Wetlands Treat Mine Runoff

by Frank Sanders, Sr. Sci./Proj. Mgr.; McCulley, Frick & Gilman, Inc., Boulder, CO,
John Rahe, P.E., Sr. Engr.; McCulley, Frick & Gilman, Inc., Boulder, CO,
Dan Pastor, P.E., Proj. Environmental Engr.; McCulley, Frick & Gilman, Inc., Boulder, CO,
Robert Anderson, Sr. Hydrogeologist; Hydrometrics, Inc., Helena, MT,

Serial Information: Civil Engineering—ASCE, 1999, Vol. 69, Issue 1, Pg. 52-55

Document Type: Feature article


Engineers were asked to design a treatment system for the severely acidic drainage from the Mike Horse and Anaconda metals mines in Montana. Challenges included the mountainous terrain, brutally cold temperatures, large snowfalls, and a lack of on-site electricity, as well as the composition of the drainage, which had a moderately acidic pH, moderate zinc concentrations and moderate iron concentrations. The solution is an integrated treatment system made up of flow-through plugs at the mines; in-line oxidation system (ILS) for passive oxidation of ferrous iron; a pretreatment basin for iron hydroxide settling and coprecipitation of zinc; sand filtration for iron; and polishing of residual metals in constructed wetland cells. Monitoring data from October 1998 show that the treatment system is meeting all discharge restrictions for iron, lead, copper and cadmium, and the wetland cells are still developing their capacity to retain zinc.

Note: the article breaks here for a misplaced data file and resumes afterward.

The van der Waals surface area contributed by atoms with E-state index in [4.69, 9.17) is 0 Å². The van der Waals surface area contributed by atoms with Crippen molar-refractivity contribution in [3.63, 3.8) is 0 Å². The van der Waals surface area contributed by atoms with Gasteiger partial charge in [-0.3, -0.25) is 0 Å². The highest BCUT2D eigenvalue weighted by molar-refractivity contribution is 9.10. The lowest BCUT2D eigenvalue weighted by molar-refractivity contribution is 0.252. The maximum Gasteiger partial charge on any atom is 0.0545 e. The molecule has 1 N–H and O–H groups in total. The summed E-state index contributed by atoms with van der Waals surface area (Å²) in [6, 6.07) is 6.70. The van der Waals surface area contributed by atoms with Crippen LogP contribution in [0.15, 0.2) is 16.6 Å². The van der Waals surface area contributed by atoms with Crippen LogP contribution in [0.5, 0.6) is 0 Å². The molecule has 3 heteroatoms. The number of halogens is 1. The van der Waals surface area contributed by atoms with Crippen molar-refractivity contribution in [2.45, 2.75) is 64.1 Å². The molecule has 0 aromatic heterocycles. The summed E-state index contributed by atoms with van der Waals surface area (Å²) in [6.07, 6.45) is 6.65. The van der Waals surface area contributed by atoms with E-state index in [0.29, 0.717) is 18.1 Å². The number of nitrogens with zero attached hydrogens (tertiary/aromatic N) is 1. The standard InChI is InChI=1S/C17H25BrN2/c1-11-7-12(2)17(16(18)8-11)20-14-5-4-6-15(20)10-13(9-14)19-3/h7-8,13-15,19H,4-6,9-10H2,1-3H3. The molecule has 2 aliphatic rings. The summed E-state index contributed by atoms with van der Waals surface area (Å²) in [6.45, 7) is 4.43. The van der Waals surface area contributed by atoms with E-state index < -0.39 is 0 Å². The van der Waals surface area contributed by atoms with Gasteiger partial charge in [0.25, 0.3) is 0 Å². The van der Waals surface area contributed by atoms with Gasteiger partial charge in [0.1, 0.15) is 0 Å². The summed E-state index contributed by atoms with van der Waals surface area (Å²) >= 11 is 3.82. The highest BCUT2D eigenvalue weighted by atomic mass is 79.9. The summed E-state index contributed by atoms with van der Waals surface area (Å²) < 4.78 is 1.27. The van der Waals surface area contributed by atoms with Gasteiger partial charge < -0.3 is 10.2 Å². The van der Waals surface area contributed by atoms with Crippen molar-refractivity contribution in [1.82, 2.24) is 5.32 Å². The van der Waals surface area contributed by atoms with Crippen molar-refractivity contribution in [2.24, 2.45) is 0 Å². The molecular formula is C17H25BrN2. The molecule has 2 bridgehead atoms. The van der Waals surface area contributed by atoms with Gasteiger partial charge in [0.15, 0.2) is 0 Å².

Subject Headings: Iron compounds | Zinc | Wetlands (fresh water) | Oxidation | Drainage | Acids | pH

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